The FBI has arrested the founder of a Black Lives Matter group in Atlanta on fraud and money laundering charges.
Sir Maejor Page, 32, was accused Friday of misappropriating $200,000 in donations he solicited through Facebook on behalf of Black Lives Matter of Greater Atlanta, Fox 5 Atlanta reported Friday.
Page was released on bond after appearing before a judge via video. He did not immediately return messages Saturday from Fox News.
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The FBI opened an investigation last year after a cooperating witness submitted a fraud complaint against Page, whose real name is Tyree Conyers-Page, FBI agent Matthew Desorbo said in the complaint.
Page founded Black Lives Matter of Greater Atlanta in 2016 and this year took in more than $466,000 in donations in June, July and August, Desorbo said.
“In sum, Page has spent over $200,000 on personal items generated from
donations received through BLMGA Facebook page with no identifiable purchase or expenditure
for social or racial justice,” he said.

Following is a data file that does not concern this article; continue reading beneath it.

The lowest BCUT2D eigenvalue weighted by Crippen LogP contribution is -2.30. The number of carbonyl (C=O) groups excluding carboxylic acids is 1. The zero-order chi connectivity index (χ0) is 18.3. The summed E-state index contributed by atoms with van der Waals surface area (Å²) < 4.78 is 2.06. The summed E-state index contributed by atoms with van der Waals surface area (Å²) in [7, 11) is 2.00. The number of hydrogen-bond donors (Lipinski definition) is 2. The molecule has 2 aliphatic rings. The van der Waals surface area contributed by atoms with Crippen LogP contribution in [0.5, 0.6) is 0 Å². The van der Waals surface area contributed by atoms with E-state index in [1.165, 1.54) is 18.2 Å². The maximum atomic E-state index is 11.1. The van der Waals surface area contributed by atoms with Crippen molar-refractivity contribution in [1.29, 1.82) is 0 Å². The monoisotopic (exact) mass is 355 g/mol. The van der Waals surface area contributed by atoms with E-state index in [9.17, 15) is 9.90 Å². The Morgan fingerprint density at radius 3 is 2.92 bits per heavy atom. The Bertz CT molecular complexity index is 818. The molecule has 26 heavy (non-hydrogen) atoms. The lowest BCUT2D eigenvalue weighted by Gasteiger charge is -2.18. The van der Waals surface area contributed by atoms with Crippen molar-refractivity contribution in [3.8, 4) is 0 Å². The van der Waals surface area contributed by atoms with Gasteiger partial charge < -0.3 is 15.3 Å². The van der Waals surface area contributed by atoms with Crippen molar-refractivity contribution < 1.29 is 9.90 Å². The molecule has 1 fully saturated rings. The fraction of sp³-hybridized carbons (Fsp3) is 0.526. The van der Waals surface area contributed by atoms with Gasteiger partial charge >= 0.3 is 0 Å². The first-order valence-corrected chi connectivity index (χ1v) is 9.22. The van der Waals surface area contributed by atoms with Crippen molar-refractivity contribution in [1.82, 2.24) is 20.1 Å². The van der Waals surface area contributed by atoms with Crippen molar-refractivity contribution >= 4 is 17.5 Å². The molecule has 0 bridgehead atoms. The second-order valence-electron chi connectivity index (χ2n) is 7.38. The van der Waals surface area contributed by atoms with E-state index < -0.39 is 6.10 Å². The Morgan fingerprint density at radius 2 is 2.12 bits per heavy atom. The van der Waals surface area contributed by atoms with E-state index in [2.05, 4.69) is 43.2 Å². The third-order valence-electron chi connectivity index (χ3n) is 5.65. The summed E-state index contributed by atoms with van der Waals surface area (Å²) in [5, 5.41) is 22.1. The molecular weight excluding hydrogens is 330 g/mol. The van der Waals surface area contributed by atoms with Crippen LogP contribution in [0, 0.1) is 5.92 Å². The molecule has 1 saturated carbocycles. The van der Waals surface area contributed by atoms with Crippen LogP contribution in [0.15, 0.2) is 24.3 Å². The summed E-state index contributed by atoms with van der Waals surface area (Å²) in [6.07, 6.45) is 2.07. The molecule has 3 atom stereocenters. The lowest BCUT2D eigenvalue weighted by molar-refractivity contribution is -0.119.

The FBI said Page pledged to use those donations “for George Floyd” but instead used the money make purchases related to food, dining, entertainment, clothing, furniture, a home security system, tailored suits and accessories.
According to the bureau, Page also used $112,000 of the donated money to purchase a house for himself in Toledo, Ohio. The transaction took place last month.
Black Lives Matter of Greater Atlanta could not solicit donations after losing its tax-exempt status as a charity in 2019 for failing to submit to the IRS 990 tax returns listing donations and expenditures.
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Fox 5 reported in 2016 that Page became a familiar face at Black Lives Matter marches in Atlanta to protest fatal police shootings.
He was part of a group of Black activists who met with then-Atlanta mayor Kasim Reed to demand changes in police training and tactics. Page even spoke at a joint news conference, according to the station.
At the time, Page had been arrested several times for impersonating a police officer, the station reported..
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According to the station, months earlier Page had parted ways with the Black Lives Matter of Atlanta movement before forming Black Lives Matter of Greater Atlanta.